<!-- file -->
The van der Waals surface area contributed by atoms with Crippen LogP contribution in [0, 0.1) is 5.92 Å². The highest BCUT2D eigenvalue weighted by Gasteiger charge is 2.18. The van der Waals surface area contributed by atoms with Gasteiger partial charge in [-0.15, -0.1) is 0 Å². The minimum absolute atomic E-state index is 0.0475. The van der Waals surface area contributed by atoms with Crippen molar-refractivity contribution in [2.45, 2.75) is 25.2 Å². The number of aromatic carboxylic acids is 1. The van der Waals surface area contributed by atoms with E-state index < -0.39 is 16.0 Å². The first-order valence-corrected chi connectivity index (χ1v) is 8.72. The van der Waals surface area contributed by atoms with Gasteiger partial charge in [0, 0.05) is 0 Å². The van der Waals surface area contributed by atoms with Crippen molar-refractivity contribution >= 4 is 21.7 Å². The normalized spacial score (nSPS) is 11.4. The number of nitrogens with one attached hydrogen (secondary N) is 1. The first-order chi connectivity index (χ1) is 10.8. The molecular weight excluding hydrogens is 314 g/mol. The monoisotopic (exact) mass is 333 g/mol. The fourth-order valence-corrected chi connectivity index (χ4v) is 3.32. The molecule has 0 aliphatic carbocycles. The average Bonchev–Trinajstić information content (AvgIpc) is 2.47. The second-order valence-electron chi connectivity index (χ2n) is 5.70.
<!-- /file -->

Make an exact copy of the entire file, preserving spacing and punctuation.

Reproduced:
The van der Waals surface area contributed by atoms with Crippen LogP contribution in [0, 0.1) is 5.92 Å². The highest BCUT2D eigenvalue weighted by Gasteiger charge is 2.18. The van der Waals surface area contributed by atoms with Gasteiger partial charge in [-0.15, -0.1) is 0 Å². The minimum absolute atomic E-state index is 0.0475. The van der Waals surface area contributed by atoms with Crippen molar-refractivity contribution in [2.45, 2.75) is 25.2 Å². The number of aromatic carboxylic acids is 1. The van der Waals surface area contributed by atoms with E-state index < -0.39 is 16.0 Å². The first-order valence-corrected chi connectivity index (χ1v) is 8.72. The van der Waals surface area contributed by atoms with Gasteiger partial charge in [0, 0.05) is 0 Å². The van der Waals surface area contributed by atoms with Crippen molar-refractivity contribution >= 4 is 21.7 Å². The normalized spacial score (nSPS) is 11.4. The number of nitrogens with one attached hydrogen (secondary N) is 1. The first-order chi connectivity index (χ1) is 10.8. The molecular weight excluding hydrogens is 314 g/mol. The monoisotopic (exact) mass is 333 g/mol. The fourth-order valence-corrected chi connectivity index (χ4v) is 3.32. The molecule has 0 aliphatic carbocycles. The average Bonchev–Trinajstić information content (AvgIpc) is 2.47. The second-order valence-electron chi connectivity index (χ2n) is 5.70.